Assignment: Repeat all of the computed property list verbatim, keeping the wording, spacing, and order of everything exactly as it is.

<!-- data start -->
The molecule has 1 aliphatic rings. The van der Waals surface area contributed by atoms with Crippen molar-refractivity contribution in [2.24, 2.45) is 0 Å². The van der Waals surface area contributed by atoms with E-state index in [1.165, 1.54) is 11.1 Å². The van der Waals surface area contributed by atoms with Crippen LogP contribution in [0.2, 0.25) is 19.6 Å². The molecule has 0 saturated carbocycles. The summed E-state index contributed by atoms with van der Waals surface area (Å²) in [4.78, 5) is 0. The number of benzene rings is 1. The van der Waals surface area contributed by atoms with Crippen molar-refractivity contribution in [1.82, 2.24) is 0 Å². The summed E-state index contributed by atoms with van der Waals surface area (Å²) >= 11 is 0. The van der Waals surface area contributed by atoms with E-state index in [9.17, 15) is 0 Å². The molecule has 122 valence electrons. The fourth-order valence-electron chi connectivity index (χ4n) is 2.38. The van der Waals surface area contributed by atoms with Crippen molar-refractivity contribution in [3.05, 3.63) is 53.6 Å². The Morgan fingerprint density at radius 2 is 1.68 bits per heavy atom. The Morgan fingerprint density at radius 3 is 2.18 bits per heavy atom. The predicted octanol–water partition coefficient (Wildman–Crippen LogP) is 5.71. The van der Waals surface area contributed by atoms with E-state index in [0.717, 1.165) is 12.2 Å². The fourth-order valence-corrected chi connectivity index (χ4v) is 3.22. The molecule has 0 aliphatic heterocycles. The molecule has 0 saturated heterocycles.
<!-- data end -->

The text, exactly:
The molecule has 1 aliphatic rings. The van der Waals surface area contributed by atoms with Crippen molar-refractivity contribution in [2.24, 2.45) is 0 Å². The van der Waals surface area contributed by atoms with E-state index in [1.165, 1.54) is 11.1 Å². The van der Waals surface area contributed by atoms with Crippen LogP contribution in [0.2, 0.25) is 19.6 Å². The molecule has 0 saturated carbocycles. The summed E-state index contributed by atoms with van der Waals surface area (Å²) in [4.78, 5) is 0. The number of benzene rings is 1. The van der Waals surface area contributed by atoms with Crippen molar-refractivity contribution in [1.82, 2.24) is 0 Å². The summed E-state index contributed by atoms with van der Waals surface area (Å²) >= 11 is 0. The van der Waals surface area contributed by atoms with E-state index in [9.17, 15) is 0 Å². The molecule has 122 valence electrons. The fourth-order valence-electron chi connectivity index (χ4n) is 2.38. The van der Waals surface area contributed by atoms with Crippen molar-refractivity contribution in [3.05, 3.63) is 53.6 Å². The Morgan fingerprint density at radius 2 is 1.68 bits per heavy atom. The Morgan fingerprint density at radius 3 is 2.18 bits per heavy atom. The predicted octanol–water partition coefficient (Wildman–Crippen LogP) is 5.71. The van der Waals surface area contributed by atoms with E-state index in [0.717, 1.165) is 12.2 Å². The fourth-order valence-corrected chi connectivity index (χ4v) is 3.22. The molecule has 0 aliphatic heterocycles. The molecule has 0 saturated heterocycles.